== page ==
• Communicate effectively. Know fans’ “love languages” — those modes of communication that make fans feel understood and appreciated. Of course, different types of fans may have very different “love languages.” For instance, affirmational fans, who feel attached to the sanctity of the original story and often bristle at its reinterpretation, may have different communication needs from transformational fans, who appreciate (and often actively participate in) the reinterpretation and expansion of the original story.
  • Keep things balanced. In any healthy relationship, both parties get their needs met, and the fan-brand relationship is no different. On the business side, commercial goals may need to be met, with fans engaging in monetizable behaviors. But on the fan side, needs for self-care, social connection, and identity need to be met. If the focus is exclusively on transactional needs, making no conscious effort to ensure that fans’ needs are also being met, fans can feel used. When the only communication fans hear is “watch at this time,” “buy this,” or “click here,” they can easily assume the brand is only interested in a commercial relationship. How must it feel from the fan’s perspective to know that a show/movie/book/character/etc. plays a meaningful role in your life, but the people who manage it only see its cash value? From the fan perspective, it hurts. From the business side, it also shortens fandom’s life-span, with fans actually ending the relationship when they feel singularly used.
  • Handle the tough times with honesty and respect. Every relationship has ups and downs, and how we respond to challenges has everything to do with how long the relationship lasts. When an issue arises — fans are outraged over the death of a beloved character or a casting decision or the fate of a ‘ship’ (short for a ‘relationship’ between characters), etc. — our first impulse on the business side is to defend ourselves. (By the way, it’s often our first impulse in any relationship when our partner expresses dissatisfaction with our choices.) But it never helps — not in the long-run. After we discharge our reactive self-righteousness, we still have to deal with the underlying problem. Maybe the brand’s or story’s needs were at odds with fan needs in that moment. Maybe we misunderstood something about our fans. Maybe we pleased one subset of fans but disappointed another. Whatever the case, approaching the situation with empathy and respect for fans’ perspectives will help us weather the rough spots.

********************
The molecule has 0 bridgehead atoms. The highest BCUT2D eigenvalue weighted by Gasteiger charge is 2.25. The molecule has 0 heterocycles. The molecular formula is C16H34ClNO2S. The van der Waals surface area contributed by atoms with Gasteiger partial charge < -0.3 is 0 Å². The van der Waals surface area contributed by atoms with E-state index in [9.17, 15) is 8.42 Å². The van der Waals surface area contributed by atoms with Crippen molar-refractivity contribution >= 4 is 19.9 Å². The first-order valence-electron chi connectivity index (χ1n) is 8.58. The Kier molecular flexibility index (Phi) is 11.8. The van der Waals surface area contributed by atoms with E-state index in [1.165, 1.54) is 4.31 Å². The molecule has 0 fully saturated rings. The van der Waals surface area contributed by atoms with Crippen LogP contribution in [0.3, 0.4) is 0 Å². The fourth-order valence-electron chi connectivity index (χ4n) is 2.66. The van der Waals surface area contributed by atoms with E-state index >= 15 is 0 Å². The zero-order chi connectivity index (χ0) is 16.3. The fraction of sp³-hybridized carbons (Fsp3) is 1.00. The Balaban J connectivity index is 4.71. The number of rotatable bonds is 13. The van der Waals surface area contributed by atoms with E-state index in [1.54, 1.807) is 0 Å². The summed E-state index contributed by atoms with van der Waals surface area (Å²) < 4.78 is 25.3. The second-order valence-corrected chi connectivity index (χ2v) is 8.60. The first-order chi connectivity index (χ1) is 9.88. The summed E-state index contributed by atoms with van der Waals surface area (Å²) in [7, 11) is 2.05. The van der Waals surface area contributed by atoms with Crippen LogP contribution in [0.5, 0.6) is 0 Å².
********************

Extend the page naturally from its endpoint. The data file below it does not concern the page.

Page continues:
Fandom raises the stakes of the business, elevating it beyond something trivial or “just” for entertainment. When fan-centric brands are built, they are entities that hold deep meaning for people and meet important human needs. Understanding that it is a mutually beneficial relationship and striving to be the best partners possible will help everyone navigate the dual demands of monetizing and maintaining fandom.

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  1. AMG says:

    I appreciate you bringing up the point of networks and studios listening to fans as a form of customer service. In this piece, I think that you have hit on why even some shows’ cancellations hurt fans so much. Fans do fall in love with the characters, storylines, and acting. Yet, when the decision to keep or cancel a series comes down to a series of business-related questions (Does it come from our studios? Can we incorporate it into another one of our properties? Is the showrunner someone who we’ve worked with in the past? Do the critics like it? Is it a favorite of one of our executives? Does a friend of an executive who is a producer want a certain time slot? Can we reformat it to make it fit our or a specific actor’s personal preferences? Does it appeal to a demographic highly associated with a flurry of major life changes?), fans of cancelled series do become hurt and do assume that the studio and network only care about money when the answers to those questions lead to the series’ cancellation. This perception of networks and studios preferring money over fans is intensified when fans see the show’s basic concepts being used for the basis of other shows and the cast and crew hired to capitalize on the show’s popularity. As it happens quite frequently, it is no wonder why there are so many “Save Our Show” campaigns and why network TV is experiencing a decline in total viewership.

    One way the networks and studios can rectify this is to re-examine why some popular series have been cancelled. If they were cancelled because of the above questions, then they should either revive it, even if it’s on one of their networks, or find another way to let the series—in its current form—continue. Another thing is to eliminate those questions from the decision-making process come upfronts. The main goal of the networks and studios is to entertain the general public. The preferences of the critics and executives shouldn’t even be a factor. If the networks and studios do those, they might see an improvement in viewership.